Nonstick coatings on fry pans and microwave-popcorn bags can, when heated, release traces of potentially toxic perfluorinated chemicals into the air and the food being cooked, a new study suggests. Although the chemicals aren't subject to any regulatory restriction and have uncertain toxicity, the researchers conducting the study suggest that people at least run kitchen-exhaust fans when using these products. A 2005 industry study found no such releases.
Chemist Kurunthachalam Kannan and his New York State government team, based in Albany, performed the tests on four brands of nonstick fry pans and two brands of microwave popcorn. Their findings appear in the Feb. 15 Environmental Science & Technology.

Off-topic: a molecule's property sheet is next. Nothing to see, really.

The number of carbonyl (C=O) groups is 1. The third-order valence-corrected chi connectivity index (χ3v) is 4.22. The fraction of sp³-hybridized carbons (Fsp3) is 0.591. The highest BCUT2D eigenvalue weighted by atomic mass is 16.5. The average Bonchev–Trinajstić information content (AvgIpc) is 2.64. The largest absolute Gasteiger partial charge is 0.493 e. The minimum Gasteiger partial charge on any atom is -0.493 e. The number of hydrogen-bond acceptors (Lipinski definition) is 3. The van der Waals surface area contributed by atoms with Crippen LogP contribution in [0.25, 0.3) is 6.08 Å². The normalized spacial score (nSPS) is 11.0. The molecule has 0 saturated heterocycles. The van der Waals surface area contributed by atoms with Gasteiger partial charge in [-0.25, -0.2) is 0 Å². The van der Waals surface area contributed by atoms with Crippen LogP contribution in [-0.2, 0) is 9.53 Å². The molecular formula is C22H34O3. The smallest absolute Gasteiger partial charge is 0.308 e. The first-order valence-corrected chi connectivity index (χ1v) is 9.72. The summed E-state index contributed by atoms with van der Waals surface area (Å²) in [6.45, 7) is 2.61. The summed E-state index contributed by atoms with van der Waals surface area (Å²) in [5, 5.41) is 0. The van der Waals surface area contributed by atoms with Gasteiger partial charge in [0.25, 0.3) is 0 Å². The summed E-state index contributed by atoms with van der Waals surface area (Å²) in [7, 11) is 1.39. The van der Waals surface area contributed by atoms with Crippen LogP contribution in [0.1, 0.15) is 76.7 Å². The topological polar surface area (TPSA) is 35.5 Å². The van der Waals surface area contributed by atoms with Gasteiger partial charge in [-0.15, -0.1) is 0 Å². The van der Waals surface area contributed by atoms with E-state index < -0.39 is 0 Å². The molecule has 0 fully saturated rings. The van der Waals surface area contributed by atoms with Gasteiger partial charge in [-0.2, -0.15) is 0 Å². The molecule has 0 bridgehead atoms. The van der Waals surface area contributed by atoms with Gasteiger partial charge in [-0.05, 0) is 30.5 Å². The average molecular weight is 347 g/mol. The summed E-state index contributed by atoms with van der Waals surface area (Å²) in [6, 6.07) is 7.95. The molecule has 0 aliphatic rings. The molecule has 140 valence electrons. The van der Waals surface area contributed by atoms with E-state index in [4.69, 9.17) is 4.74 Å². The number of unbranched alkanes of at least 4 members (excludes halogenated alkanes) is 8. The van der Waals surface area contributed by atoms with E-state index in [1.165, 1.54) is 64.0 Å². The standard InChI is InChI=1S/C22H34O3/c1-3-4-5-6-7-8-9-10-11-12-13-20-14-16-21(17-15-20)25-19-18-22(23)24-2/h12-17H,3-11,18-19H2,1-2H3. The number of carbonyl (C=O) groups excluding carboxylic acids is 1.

The scientists heated new fry pans of various brands on a 250°C hot plate for 20 minutes. About half the samples released high amounts of gaseous fluorotelomer alcohols (SN: 10/11/03, p. 23